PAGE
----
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Thomas Grady – Over The Top Motorsports Newsletter

GradyTREC2The off-season raced by at the speed of sound — the sound of saws, grinders and welders. Along with the sound of laughter from good-natured heckling during late nights of fabricating, which was mixed with silence from many hours of thinking and designing.

The 2011 season was very productive for Thomas, driving harder and faster as the season went on. Thomas also grew to the height of 6-2 and received his driver’s license. At the end of the season, it was obvious that his height and driving would require him to be in a new race car. Mark Vittetow, one of his pit guys and owner of OVERKILL OFFROAD, an off-road fabrication shop in Winnebago, IL., offered to build a new race car.

The new car would be designed around the size of the driver and use many of the components from the previous car. The suspension design would be a combination of the previous car’s elements with BAJA style trophy truck engineering added.

The finished car turned out fantastic. The chassis is very safe, easy to service, and handles great on short twisty sections as well as wide open rough areas. The car would not have turned out near as good if not for the huge amount of time and effort Mark dedicated to the building of Thomas` car. While making his regular paying customers wait until the chassis was finished.

On the weekends that were not spent at Mark’s shop in Winnebago, the team also recycled a box from a 28 foot delivery truck. Knowing that an enclosed trailer would be a necessity for the 2012 season, we decided that mounting a delivery truck box onto our existing heavy duty trailer, which has eight tires, would be the best option. Finding a 26 foot box turned out to be very difficult. With the race reason approaching, we settled for a 28 foot body with two side doors and rear roll-up door, and just cut two feet off the back and reattached the rear door. Huge thanks to Jim Catt, without his help the enclosed trailer would still be a dream.

With the new car and trailer ready to go, Thomas headed out to test in April. The first weekend of testing went very well with the car able to go 20 percent faster in the roughest sections of the race course, and still be fast and nimble in the tight wooded sections. After three weekends of testing the car, the first race weekend was here!

The list of little things to do before the first race grew even faster than Thomas. As a result there were many late nights and early mornings out in the shop. The team arrived at the TREC race with a 14-person pit crew; we were ready for anything. The two days prior to the race it rained—a lot. Race day was good weather. A field of nine racers would line up on one line and start at the same time, going straight for 400 feet before making a 90 degree left hand turn. Thomas would be starting on the far right, not the best place to be. After the first left hand turn, Thomas was in seventh place and before the first lap was complete he would work his way up to third place.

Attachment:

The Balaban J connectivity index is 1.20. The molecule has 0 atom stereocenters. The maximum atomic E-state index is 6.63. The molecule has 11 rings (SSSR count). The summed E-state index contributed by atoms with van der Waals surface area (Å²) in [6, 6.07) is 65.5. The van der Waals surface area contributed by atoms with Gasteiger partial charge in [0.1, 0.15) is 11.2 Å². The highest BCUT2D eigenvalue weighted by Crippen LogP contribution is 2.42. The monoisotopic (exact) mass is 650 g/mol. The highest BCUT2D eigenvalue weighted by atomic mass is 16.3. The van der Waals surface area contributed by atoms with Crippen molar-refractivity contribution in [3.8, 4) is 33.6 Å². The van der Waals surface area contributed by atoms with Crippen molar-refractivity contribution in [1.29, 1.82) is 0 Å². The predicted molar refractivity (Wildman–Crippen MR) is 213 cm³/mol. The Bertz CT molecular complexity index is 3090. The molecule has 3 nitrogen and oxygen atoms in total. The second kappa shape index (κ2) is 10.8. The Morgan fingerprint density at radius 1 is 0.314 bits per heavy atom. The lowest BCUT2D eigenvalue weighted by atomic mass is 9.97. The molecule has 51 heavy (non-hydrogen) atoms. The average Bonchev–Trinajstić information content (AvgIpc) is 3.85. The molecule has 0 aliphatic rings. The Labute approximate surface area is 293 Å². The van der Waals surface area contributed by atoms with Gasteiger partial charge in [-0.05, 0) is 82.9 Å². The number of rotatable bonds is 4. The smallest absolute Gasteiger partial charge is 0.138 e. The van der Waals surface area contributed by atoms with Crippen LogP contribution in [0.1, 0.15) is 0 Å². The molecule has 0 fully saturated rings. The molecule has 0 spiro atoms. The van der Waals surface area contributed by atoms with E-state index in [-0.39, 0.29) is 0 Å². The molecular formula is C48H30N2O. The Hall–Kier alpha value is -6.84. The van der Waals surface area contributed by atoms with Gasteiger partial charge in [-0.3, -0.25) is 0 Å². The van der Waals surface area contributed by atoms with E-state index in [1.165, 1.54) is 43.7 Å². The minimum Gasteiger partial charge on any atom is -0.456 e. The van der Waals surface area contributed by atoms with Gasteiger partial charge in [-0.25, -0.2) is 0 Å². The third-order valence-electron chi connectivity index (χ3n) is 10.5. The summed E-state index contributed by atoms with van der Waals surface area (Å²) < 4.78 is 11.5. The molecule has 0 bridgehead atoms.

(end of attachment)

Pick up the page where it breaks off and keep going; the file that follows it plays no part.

Testing and practice is, well…..practice; it helps but it’s not the same as racing. Thomas was moving along at a good pace, keeping up with the leader, until the sound of the motor was replaced by the sound neither one of us had heard before: a hard metal-on-metal sound. At the time we were about three miles from the pit and it would be getting dark soon. I reminded Thomas that if he did not make it back to the pits, his night of racing would be over.

GradyTREC1It seemed to take forever to limp the car back to the pits those three miles. On the way we realized our radio was not working as we could not get a response from the pit guys. Unknown to us, they could hear us, so as we were heading back to the pits talking to each other about what it could be — the drive shaft, transmission, ring and pinion — the guys in the pit were getting parts and tools ready for anything. On top of that, the motor was getting very hot driving through the sand at a slower pace, not getting as much air, combined with mud from the previous day’s rain clogging the radiator.

We saw the light of the pits and everybody stood ready. With the look on their faces, we knew it was bad. It turned out to be a broken front axle spindle. We didn’t have a spare spindle as it’s one of those parts that almost never breaks, so Mark and Jim went on a search to find one — and they did! It took a lot of grinding and quick wrenching to get the car taken apart and put back together again. All in all, we spent one hour and nine minutes in the pits during a two hour race. Most teams would have parked a car that was that damaged and broken and given up settling for last place, but not these guys. It is so amazing to see friends and family make sacrifices and put so much effort into this race team. Thomas still managed to finish in sixth place.

Without them, and the generous sponsors, Thomas’ racing would not be possible. Thanks guys and gals!

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